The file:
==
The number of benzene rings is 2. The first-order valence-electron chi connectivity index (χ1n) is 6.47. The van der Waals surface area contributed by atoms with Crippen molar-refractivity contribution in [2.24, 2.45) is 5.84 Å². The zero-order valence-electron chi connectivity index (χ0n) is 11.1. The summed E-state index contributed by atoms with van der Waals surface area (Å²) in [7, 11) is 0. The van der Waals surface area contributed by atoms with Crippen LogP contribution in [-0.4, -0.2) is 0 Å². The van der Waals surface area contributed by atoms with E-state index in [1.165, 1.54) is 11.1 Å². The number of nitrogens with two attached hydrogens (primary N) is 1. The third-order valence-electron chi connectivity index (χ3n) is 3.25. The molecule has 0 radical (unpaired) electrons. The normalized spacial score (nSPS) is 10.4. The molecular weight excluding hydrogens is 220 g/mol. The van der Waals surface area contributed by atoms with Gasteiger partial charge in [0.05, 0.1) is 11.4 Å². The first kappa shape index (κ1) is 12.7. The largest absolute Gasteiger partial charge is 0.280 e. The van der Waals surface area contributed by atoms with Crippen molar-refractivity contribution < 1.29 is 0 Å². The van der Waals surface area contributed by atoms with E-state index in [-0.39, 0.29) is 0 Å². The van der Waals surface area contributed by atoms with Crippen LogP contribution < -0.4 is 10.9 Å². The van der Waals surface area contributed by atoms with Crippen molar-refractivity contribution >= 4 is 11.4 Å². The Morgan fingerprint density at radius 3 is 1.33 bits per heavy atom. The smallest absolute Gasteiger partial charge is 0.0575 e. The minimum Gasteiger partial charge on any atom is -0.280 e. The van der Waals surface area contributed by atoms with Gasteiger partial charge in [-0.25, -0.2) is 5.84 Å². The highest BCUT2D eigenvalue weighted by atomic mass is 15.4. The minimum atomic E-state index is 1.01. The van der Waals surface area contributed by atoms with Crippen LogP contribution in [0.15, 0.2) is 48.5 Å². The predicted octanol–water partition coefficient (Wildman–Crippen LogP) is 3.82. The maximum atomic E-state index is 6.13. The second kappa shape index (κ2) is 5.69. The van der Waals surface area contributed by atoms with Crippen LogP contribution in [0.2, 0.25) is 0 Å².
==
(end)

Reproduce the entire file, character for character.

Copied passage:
The number of benzene rings is 2. The first-order valence-electron chi connectivity index (χ1n) is 6.47. The van der Waals surface area contributed by atoms with Crippen molar-refractivity contribution in [2.24, 2.45) is 5.84 Å². The zero-order valence-electron chi connectivity index (χ0n) is 11.1. The summed E-state index contributed by atoms with van der Waals surface area (Å²) in [7, 11) is 0. The van der Waals surface area contributed by atoms with Crippen LogP contribution in [-0.4, -0.2) is 0 Å². The van der Waals surface area contributed by atoms with E-state index in [1.165, 1.54) is 11.1 Å². The number of nitrogens with two attached hydrogens (primary N) is 1. The third-order valence-electron chi connectivity index (χ3n) is 3.25. The molecule has 0 radical (unpaired) electrons. The normalized spacial score (nSPS) is 10.4. The molecular weight excluding hydrogens is 220 g/mol. The van der Waals surface area contributed by atoms with Gasteiger partial charge in [0.05, 0.1) is 11.4 Å². The first kappa shape index (κ1) is 12.7. The largest absolute Gasteiger partial charge is 0.280 e. The van der Waals surface area contributed by atoms with Crippen molar-refractivity contribution < 1.29 is 0 Å². The van der Waals surface area contributed by atoms with E-state index in [-0.39, 0.29) is 0 Å². The van der Waals surface area contributed by atoms with Crippen LogP contribution < -0.4 is 10.9 Å². The van der Waals surface area contributed by atoms with Crippen molar-refractivity contribution >= 4 is 11.4 Å². The Morgan fingerprint density at radius 3 is 1.33 bits per heavy atom. The smallest absolute Gasteiger partial charge is 0.0575 e. The minimum Gasteiger partial charge on any atom is -0.280 e. The van der Waals surface area contributed by atoms with Gasteiger partial charge in [-0.25, -0.2) is 5.84 Å². The highest BCUT2D eigenvalue weighted by atomic mass is 15.4. The minimum atomic E-state index is 1.01. The van der Waals surface area contributed by atoms with Crippen LogP contribution in [0.15, 0.2) is 48.5 Å². The predicted octanol–water partition coefficient (Wildman–Crippen LogP) is 3.82. The maximum atomic E-state index is 6.13. The second kappa shape index (κ2) is 5.69. The van der Waals surface area contributed by atoms with Crippen LogP contribution in [0.2, 0.25) is 0 Å².